Tag Archives: distressing

Links at the End of the Tunnel

This was a tough week for many of us. For some inspiring news, check out how the Orlando theatre community is helping protect the Pulse funerals from anti-gay protesters.

Cinefex has a great story on the giant puppets used in Tremors 4And if you’re thinking, “There were four Tremors films?” you’re actually wrong; there were five Tremors films and a TV series.

Make Magazine continues bringing the great shop tips with these 5 Head-Slappingly Good Shop Tips and Build Tricks. I really like the idea of using a caulking gun as a clamp.

Here’s something that has me really excited: T-shirt brushes for shellac and oil finishes. This is the last step in the life cycle of a T-shirt for a props person: Good Shirt->Work Shirt->Paint Shirt->Shellac Rag.

Great Big Story has a wonderful audio story on Stephen Kesler, a sculptor who makes life-size whales and other animals for museums.

The current issue of Stage Directions has a nice piece on creating distressed surfaces for Arizona Theatre Company’s Fences. Sure, it’s scenery, but who doesn’t like a good aged brick?

Finally, in more sad news, designer Desmond Heeley passed away last Friday. His set and costume designs have been appearing on Broadway since the 1950s.

End of the Week Links

American Theatre has this week’s “must read” article on jobs in technical theatre. They look at where new technicians get their training and interview a number of people working in theatre to see how they got their start. The interviewees come from a range of different departments, like lighting, sound and costumes. No props people appear in the article; probably because we were all too busy to give an interview.

The Abbey Theatre has a video up where Eimer Murphy talks about the vintage working dentist’s chair that appears in their current production of You Never Can Tell.

Propnomicon found this great video on aging glass bottles. It’s a lot better than giving your actors actual antique bottles that they have to drink out of.

Take a tour through the prop warehouse of the Food Network. In the basement of NYC’s Chelsea Market, Wendy Waxman stores thousands of vintage items which appear on the various shows and specials of this TV station. I bet a lot of my readers wish they could spend every day finding and buying quirky kitchen items.

Finally, this is short but interesting. The actor who originally played Darth Vader (David Prowse, not James Earl Jones) posted a photo of the original Vader mask that burned at the end of Return of the Jedi and compared it to the prop that Kylo Ren holds in The Force Awakens. Since the original was made of fiberglass, it turned a little “hairy”, while the prop in the new film looks more “melty”.

First Links of March

For the Game of Thrones fans out there, here is a video with weapons master Tommy Dunne detailing the Dornish weaponry he created for season five. Also, if you’re really into the show, that video came from “Making Game of Thrones“, the official behind-the-scenes site for everything about the show.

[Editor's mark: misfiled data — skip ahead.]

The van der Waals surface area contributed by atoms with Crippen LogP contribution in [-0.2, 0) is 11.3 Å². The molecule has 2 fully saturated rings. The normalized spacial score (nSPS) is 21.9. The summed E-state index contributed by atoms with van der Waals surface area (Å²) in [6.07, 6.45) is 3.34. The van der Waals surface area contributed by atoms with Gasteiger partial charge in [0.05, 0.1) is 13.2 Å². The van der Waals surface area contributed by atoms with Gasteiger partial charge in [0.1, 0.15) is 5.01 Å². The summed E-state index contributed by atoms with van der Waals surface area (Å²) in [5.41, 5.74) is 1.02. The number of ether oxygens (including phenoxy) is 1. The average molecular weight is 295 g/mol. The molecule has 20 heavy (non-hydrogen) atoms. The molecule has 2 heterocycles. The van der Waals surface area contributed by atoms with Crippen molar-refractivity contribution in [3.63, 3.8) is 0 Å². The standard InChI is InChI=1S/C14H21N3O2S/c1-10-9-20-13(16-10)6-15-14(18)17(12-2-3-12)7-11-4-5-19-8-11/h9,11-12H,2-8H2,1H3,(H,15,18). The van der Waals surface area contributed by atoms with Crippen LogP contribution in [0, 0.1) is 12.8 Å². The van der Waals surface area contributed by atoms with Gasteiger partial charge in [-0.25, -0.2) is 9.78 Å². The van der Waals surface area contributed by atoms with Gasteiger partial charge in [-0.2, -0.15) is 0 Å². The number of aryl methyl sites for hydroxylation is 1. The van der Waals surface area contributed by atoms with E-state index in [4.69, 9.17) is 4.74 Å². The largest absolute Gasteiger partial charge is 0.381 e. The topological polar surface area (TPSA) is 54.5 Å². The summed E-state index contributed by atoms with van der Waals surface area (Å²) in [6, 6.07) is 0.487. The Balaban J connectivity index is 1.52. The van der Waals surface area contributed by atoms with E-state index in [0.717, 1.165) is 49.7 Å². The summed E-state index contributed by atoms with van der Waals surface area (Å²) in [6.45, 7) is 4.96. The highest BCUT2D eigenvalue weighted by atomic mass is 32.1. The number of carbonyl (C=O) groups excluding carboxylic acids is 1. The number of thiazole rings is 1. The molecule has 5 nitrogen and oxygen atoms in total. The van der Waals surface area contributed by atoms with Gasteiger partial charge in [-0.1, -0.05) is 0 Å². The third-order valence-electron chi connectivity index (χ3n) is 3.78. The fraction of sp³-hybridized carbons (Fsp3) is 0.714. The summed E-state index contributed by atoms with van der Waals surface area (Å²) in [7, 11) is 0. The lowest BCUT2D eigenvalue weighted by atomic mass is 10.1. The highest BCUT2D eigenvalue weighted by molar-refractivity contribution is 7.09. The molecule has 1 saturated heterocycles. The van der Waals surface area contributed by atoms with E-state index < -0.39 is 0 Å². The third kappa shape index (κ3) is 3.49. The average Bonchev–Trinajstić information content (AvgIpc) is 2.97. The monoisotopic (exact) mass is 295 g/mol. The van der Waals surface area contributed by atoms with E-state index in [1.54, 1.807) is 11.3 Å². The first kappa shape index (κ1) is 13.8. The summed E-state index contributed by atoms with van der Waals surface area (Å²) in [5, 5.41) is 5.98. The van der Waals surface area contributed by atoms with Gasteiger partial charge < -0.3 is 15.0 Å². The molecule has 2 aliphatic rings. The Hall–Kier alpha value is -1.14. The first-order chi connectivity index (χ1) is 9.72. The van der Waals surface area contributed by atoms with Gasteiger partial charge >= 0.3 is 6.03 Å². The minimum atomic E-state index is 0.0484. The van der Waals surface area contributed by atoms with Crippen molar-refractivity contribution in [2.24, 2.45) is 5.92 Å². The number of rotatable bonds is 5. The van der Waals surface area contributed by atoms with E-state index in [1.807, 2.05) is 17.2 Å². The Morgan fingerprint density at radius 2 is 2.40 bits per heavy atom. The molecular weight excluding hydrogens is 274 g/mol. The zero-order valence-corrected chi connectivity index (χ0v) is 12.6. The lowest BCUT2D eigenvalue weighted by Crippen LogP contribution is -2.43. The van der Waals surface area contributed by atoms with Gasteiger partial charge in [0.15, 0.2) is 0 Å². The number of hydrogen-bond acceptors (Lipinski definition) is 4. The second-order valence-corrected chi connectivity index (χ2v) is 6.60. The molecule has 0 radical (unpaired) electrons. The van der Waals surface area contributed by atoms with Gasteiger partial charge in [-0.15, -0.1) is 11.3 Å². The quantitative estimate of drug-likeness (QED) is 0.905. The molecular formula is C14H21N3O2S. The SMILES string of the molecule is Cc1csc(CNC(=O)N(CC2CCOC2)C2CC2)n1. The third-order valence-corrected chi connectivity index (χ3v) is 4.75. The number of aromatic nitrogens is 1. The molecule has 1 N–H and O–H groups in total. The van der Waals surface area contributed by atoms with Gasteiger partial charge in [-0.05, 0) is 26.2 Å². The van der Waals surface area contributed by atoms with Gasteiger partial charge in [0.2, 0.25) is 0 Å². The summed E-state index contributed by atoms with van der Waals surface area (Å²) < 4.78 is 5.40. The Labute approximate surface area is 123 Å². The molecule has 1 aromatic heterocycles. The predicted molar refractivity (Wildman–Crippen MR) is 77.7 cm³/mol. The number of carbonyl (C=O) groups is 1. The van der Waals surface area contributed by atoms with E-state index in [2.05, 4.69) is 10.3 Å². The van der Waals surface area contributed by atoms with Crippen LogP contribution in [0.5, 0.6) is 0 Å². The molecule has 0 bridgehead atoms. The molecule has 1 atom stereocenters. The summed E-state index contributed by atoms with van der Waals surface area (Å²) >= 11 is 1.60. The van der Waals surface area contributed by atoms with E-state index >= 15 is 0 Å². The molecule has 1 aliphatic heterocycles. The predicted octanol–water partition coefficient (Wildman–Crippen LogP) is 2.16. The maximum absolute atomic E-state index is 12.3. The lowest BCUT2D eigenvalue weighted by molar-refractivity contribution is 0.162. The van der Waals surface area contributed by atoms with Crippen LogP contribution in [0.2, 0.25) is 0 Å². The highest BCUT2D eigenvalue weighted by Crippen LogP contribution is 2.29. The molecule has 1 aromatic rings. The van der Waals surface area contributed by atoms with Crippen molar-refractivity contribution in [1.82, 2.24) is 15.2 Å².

Jay Duckworth has another cool fire effect in this month’s issue of Stage Directions. He creates a glowing bed of coals using… glass?

NPR had a cool radio story a few weeks ago on Melissa McSorley, a food stylist for Hollywood films. She’s done everything from making 800 Cubanos for Chef, to a foot-tall mound of caviar, to a cake that looks like Al Pacino.

Just down the road from me, Playmakers Rep is doing Enemy of the People.  The costume shop needed to age one of their suits, but they didn’t want to ruin it for future use. So they turned to Schmere, which makes a line of products that stain and distress fabrics, but disappear when you wash or dry clean them. I bet you can find uses for this for soft goods and fabric props, or you can just tell your costume shop manager for some brownie points.

It’s Your Weekly Dose of Props Links

Here is a pretty cool step-by-step guide to a Dragonbone dagger replica made by Folkenstal. Folkenstal uses some interesting techniques of laying up different thicknesses of plastic to create a rough block, and then sanding and cutting it to the final shape. Great photographs.

Furoshiki is the Japanese art of wrapping objects with cloth. The Japanese Minister of Ecology is encouraging the country to use furoshiki to carry the products they purchase, rather than paper or plastic bags. They’ve even made a handy chart showing how to wrap various-shaped objects. I can imagine this coming in handy for all sorts of prop purposes.

Here is a fun video brought to you by Syfy Channel’s Heroes of Cosplay on aging and distressing your props.

Finally, Tested brings us this sixteen-minute tour through Harrison Krix’s garage, better know as the Volpin Props prop shop. We get to see his small but well-equipped shop, check out some of his favorite tools, and get a sample of some of the many cool props he has built over the years.

Some Links for You

I like this photography series called “Much Loved”. The photographer took photographs of teddy bears and similar toys which have been cherished for decades by their owners, and wrote a bit about their back story as well. It’s great research not just for teddy bears from 50-70 years ago, but also for the kind of extreme distressing and aging that these archetypal and cherished “favorite toys” can go through.

Some more interesting research can be found with these color photographs inside Nazi-occupied Poland, circa 1940.

A whole subculture exists of prop makers making replicas of objects which exist in popular video games. Here is a great step-by-step build of a dagger from Skyrim. Though the end result is a bit “plastic-y”, the process shots show some interesting techniques and use of materials.

Finally, here is an interesting solution to the age-old problem of four-legged furniture that does not sit flat. When your tables or chairs rock, try trimming one of the legs… on the table saw: